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Oracle PL/SQL Programming, 2nd Edition

Oracle PL/SQL Programming, 2nd EditionSearch this book
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C. Built-In Packages

This appendix provides a quick summary of the most commonly used RDBMS-based packages built by Oracle Corporation and made available to all developers. Table C.1 shows the list of packages covered here. Unless otherwise noted, the packages are available in PL/SQL Release 2.1 and above.


Table C.1: Built-In Packages Stored in the Oracle Database

Package Name

Description

DBMS_ALERT

Provides support for notification of database events on an asynchronous basis. Registers a process with an alert and then waits for a signal from that alert.

DBMS_AQ

Offers an interface to Oracle/AQ, the Advanced Queueing Facility of Oracle8 (PL/SQL8 only).

DBMS_AQADM

Used to perform administrative tasks for Oracle/AQ (PL/SQL8 only).

DBMS_DDL

Provides programmatic access to some of the SQL DDL statements.

DBMS_JOB

Submits and manages regularly scheduled jobs for execution inside the database (PL/SQL Release 2.1)

DBMS_LOB

Provides a set of programs to manipulate LOBs (large objects) (PL/SQL8 only).

DBMS_LOCK

Lets you create your own user locks in the database.

DBMS_MAIL

Interfaces to Oracle Office (formerly known as Oracle*Mail).

DBMS_OUTPUT

Displays output from PL/SQL programs to the terminal.

DBMS_PIPE

Communicates between different Oracle sessions through a pipe in the RDBMS shared memory.

DBMS_ROWID

Encapsulates information about the structure of the ROWID datatype and allows for conversion between restricted and extended ROWIDs (PL/SQL8 only).

DBMS_SESSION

Provides a programmatic interface to several SQL ALTER SESSION commands and other session-level commands.

DBMS_SNAPSHOT

Provides a programmatic interface through which you can manage snapshots and purge snapshot logs. You might use modules in this package to build scripts to automate maintenance of snapshots.

DBMS_SQL

Provides full support for dynamic SQL within PL/SQL. Dynamic SQL refers to statements that are not prewritten into your programs. They are, instead, constructed at run time as character strings and then passed to the SQL engine for execution. (PL/SQL Release 2.1)

DBMS_ TRANSACTION

Provides a programmatic interface to a number of the SQL transaction statements, such as SET TRANSACTION.

DBMS_UTILITY

The miscellaneous package. Contains various useful utilities, such as FORMAT_CALL_STACK, which returns the current stack of called modules.

UTL_FILE

Allows PL/SQL programs to read from and write to operating system files. (PL/SQL Release 2.3)

All of the packages in Table C.1 are stored in the database and can be executed both by client- and server-based PL/SQL programs. In addition to these packages, many of the development tools, like Oracle Forms, offer their own specific package extensions, such as packages to manage OLE2 objects and DDE communication.[ 1 ]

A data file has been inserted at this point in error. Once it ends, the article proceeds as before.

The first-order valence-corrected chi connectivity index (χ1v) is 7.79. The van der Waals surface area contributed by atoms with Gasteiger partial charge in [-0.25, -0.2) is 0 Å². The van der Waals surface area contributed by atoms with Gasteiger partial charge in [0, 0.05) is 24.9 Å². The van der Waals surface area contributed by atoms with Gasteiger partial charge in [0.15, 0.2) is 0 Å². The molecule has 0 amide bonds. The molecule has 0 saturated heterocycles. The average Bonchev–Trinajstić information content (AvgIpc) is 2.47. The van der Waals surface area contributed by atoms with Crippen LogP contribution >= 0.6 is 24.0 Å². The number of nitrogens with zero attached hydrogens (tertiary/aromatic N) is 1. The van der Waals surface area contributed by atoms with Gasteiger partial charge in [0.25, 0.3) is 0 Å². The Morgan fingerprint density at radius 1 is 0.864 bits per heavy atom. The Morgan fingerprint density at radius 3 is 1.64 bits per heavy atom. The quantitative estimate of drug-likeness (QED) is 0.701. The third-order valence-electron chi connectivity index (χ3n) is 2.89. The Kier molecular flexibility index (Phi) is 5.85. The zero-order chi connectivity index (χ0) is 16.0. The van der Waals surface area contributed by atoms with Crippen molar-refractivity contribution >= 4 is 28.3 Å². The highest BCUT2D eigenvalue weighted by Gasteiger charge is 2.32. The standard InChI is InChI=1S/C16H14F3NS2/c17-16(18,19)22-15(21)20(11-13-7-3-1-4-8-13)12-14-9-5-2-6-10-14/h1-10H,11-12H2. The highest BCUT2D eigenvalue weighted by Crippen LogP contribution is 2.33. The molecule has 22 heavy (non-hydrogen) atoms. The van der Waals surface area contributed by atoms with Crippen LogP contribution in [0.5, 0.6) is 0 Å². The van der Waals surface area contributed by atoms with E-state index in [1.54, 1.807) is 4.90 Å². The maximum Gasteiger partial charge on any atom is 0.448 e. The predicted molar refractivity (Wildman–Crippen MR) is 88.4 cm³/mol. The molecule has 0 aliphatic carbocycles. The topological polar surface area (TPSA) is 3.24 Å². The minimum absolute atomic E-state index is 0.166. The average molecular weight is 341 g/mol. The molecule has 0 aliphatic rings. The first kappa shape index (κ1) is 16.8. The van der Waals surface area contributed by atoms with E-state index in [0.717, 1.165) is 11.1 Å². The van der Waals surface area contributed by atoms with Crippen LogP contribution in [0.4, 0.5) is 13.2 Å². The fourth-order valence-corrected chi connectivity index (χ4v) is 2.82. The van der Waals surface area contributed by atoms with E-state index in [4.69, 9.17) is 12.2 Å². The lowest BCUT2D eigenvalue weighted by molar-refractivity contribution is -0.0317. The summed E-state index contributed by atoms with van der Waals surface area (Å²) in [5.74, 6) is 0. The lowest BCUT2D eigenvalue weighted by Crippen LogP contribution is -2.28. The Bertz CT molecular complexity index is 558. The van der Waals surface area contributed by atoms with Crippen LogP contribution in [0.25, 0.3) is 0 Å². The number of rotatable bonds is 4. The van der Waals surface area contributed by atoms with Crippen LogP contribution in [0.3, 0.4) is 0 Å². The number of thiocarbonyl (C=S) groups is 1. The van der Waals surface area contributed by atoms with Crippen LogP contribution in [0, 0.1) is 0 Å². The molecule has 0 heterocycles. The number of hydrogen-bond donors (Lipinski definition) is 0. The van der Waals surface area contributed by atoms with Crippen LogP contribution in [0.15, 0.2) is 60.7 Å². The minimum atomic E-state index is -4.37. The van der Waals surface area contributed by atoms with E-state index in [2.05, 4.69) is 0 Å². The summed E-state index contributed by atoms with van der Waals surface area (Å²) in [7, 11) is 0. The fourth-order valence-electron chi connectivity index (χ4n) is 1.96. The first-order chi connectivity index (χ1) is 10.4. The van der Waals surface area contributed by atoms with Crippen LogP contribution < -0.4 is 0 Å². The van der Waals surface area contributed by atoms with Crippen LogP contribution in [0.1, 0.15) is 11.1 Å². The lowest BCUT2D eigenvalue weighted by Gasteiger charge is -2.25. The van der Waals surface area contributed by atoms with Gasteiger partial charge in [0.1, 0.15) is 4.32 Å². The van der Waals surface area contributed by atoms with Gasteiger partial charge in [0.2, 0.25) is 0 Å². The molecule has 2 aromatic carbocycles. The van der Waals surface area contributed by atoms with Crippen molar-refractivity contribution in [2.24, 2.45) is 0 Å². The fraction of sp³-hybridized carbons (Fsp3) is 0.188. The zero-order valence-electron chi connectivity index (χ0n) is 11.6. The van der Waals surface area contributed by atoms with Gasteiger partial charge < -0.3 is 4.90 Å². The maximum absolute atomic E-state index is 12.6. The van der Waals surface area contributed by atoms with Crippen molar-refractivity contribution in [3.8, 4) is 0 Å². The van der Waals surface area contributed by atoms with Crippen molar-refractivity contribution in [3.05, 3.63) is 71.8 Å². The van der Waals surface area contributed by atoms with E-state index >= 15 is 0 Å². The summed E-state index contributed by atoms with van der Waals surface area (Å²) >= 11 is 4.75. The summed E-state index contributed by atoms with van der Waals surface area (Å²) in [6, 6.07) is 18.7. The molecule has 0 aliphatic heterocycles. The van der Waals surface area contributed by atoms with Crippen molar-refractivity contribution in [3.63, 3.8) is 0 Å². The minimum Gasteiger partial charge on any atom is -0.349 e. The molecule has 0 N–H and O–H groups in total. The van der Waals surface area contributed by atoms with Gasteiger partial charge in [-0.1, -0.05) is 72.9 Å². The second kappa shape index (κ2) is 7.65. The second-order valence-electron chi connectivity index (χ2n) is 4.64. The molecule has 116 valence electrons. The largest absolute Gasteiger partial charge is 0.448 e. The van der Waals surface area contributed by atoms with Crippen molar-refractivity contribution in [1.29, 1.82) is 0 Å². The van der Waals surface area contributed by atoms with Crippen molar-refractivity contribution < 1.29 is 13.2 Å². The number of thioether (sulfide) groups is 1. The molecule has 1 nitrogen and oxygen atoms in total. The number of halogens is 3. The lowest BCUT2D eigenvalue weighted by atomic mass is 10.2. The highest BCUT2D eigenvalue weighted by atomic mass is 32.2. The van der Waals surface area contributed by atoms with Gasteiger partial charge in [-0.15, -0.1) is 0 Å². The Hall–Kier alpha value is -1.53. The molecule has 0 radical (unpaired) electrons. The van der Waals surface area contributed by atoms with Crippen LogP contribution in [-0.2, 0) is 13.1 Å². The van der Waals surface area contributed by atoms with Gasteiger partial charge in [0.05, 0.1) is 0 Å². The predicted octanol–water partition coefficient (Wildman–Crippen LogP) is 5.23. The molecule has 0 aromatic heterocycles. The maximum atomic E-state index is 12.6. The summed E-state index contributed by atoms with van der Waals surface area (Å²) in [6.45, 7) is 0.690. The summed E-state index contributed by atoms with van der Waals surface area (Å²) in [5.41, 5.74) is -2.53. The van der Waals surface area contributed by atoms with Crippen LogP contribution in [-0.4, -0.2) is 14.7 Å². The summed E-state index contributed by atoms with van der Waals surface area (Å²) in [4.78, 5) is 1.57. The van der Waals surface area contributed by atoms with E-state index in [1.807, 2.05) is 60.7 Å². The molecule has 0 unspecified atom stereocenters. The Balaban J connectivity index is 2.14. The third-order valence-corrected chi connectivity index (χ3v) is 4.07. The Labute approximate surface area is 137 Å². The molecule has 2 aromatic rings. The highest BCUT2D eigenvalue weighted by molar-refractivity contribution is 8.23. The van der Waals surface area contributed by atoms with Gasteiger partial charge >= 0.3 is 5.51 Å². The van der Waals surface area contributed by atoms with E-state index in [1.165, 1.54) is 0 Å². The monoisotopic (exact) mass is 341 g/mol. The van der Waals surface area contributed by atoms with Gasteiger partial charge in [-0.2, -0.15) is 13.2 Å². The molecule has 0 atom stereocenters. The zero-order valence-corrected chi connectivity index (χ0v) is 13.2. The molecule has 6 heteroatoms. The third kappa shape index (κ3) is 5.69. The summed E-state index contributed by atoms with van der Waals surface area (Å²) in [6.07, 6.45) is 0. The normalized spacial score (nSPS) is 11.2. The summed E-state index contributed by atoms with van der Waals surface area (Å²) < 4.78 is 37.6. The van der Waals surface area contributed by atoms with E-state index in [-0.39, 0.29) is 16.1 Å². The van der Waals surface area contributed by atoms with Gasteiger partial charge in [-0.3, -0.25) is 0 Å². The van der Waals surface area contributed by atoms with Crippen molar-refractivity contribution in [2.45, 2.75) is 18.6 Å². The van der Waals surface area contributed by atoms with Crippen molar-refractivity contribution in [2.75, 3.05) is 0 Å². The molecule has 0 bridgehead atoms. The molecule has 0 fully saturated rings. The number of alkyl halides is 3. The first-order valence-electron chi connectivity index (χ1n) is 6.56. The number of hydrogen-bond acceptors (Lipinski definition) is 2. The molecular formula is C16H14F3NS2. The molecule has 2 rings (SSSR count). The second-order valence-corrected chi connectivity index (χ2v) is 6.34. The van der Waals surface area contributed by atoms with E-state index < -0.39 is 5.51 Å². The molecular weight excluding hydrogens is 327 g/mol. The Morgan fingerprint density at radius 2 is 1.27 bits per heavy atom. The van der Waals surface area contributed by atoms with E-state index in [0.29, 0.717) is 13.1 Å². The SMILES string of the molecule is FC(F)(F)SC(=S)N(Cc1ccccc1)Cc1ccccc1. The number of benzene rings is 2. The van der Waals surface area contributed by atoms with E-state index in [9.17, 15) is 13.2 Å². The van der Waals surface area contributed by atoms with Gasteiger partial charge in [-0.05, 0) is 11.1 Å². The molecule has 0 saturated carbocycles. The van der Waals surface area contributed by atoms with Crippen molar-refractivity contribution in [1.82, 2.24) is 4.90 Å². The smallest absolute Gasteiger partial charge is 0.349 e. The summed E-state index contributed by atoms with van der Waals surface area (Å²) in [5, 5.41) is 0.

[1] For more detailed information about these built-in packages, see my book, Oracle Built-in Packages.

C.1 Using the Built-in Packages

In this appendix, I've provided a brief overview of each package, followed by a description and header for each program in the package. These headers are structured as follows:

PROCEDURE pkg.procname (<parameter list>);

FUNCTION pkg.funcname (<parameter list>) RETURN <return datatype>;

where pkg is the name of the package, procname and funcname are the names of the programs, <parameter list> is the list of parameters (if there are no parameters, then you do not provide parentheses either) and <return datatype> is the datatype of the value returned by the function.

Let's look at an example. Suppose that you want to receive a message from a pipe. The header for the built-in function which does this is:

FUNCTION DBMS_PIPE.RECEIVE_MESSAGE=20
   (pipename IN VARCHAR2, timeout INTEGER DEFAULT
    DBMS_PIPE.MAXWAIT)
RETURN INTEGER;

Note that all identifiers are in uppercase except for parameter names. This is consistent with my conventions: all keywords and other identifiers built by Oracle are in uppercase. The parameter names are lowercase because in many program headers, I have provided my own parameter names to make the headers more readable.

When I want to call a packaged program, I must use dot notation. For example to make use of the RECEIVE_MESSAGE built-in, I would write code like this:

DECLARE
    pipe_status INTEGER;
BEGIN
     pipe_status DBMS_PIPE.RECEIVE_MESSAGE (mypipe, 10);
END;


Previous: B.2 Restrictions on Calling Stored Procedures Oracle PL/SQL Programming, 2nd Edition Next: C.2 DBMS_ALERT
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